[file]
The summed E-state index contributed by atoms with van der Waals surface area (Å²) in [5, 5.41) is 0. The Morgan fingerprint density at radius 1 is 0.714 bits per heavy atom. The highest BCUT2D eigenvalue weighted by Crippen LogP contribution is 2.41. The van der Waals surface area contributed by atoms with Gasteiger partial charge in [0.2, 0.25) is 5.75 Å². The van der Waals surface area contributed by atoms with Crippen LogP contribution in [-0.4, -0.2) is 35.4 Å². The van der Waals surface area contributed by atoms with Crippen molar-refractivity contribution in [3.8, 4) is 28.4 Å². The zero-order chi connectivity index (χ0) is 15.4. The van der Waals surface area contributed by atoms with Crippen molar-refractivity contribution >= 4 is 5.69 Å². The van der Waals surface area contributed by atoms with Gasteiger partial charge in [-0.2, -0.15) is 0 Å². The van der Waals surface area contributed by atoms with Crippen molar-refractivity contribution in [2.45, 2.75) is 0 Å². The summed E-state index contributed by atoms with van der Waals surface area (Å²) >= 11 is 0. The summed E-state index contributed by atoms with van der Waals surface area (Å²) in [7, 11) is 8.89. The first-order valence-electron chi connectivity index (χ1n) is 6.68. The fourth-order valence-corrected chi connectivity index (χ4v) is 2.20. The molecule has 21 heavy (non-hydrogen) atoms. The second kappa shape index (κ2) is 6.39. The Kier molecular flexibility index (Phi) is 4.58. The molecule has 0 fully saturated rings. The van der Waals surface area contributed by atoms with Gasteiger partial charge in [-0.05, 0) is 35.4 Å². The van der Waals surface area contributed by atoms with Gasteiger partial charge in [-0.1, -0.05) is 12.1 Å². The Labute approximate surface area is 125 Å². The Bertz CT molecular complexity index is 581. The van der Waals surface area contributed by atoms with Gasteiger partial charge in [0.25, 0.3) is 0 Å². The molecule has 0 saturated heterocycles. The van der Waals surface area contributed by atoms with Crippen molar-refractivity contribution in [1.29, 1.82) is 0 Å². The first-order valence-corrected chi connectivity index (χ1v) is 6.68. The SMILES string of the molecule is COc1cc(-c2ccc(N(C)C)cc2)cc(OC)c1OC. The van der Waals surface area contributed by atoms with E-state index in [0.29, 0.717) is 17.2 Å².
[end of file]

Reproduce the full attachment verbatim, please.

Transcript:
The summed E-state index contributed by atoms with van der Waals surface area (Å²) in [5, 5.41) is 0. The Morgan fingerprint density at radius 1 is 0.714 bits per heavy atom. The highest BCUT2D eigenvalue weighted by Crippen LogP contribution is 2.41. The van der Waals surface area contributed by atoms with Gasteiger partial charge in [0.2, 0.25) is 5.75 Å². The van der Waals surface area contributed by atoms with Crippen LogP contribution in [-0.4, -0.2) is 35.4 Å². The van der Waals surface area contributed by atoms with Crippen molar-refractivity contribution in [3.8, 4) is 28.4 Å². The zero-order chi connectivity index (χ0) is 15.4. The van der Waals surface area contributed by atoms with Crippen molar-refractivity contribution >= 4 is 5.69 Å². The van der Waals surface area contributed by atoms with Gasteiger partial charge in [-0.2, -0.15) is 0 Å². The van der Waals surface area contributed by atoms with Crippen molar-refractivity contribution in [2.45, 2.75) is 0 Å². The summed E-state index contributed by atoms with van der Waals surface area (Å²) >= 11 is 0. The summed E-state index contributed by atoms with van der Waals surface area (Å²) in [7, 11) is 8.89. The first-order valence-electron chi connectivity index (χ1n) is 6.68. The fourth-order valence-corrected chi connectivity index (χ4v) is 2.20. The molecule has 21 heavy (non-hydrogen) atoms. The second kappa shape index (κ2) is 6.39. The Kier molecular flexibility index (Phi) is 4.58. The molecule has 0 fully saturated rings. The van der Waals surface area contributed by atoms with Gasteiger partial charge in [-0.05, 0) is 35.4 Å². The van der Waals surface area contributed by atoms with Gasteiger partial charge in [-0.1, -0.05) is 12.1 Å². The Labute approximate surface area is 125 Å². The Bertz CT molecular complexity index is 581. The van der Waals surface area contributed by atoms with Gasteiger partial charge in [0.25, 0.3) is 0 Å². The molecule has 0 saturated heterocycles. The van der Waals surface area contributed by atoms with Crippen molar-refractivity contribution in [1.29, 1.82) is 0 Å². The first-order valence-corrected chi connectivity index (χ1v) is 6.68. The SMILES string of the molecule is COc1cc(-c2ccc(N(C)C)cc2)cc(OC)c1OC. The van der Waals surface area contributed by atoms with E-state index in [0.29, 0.717) is 17.2 Å².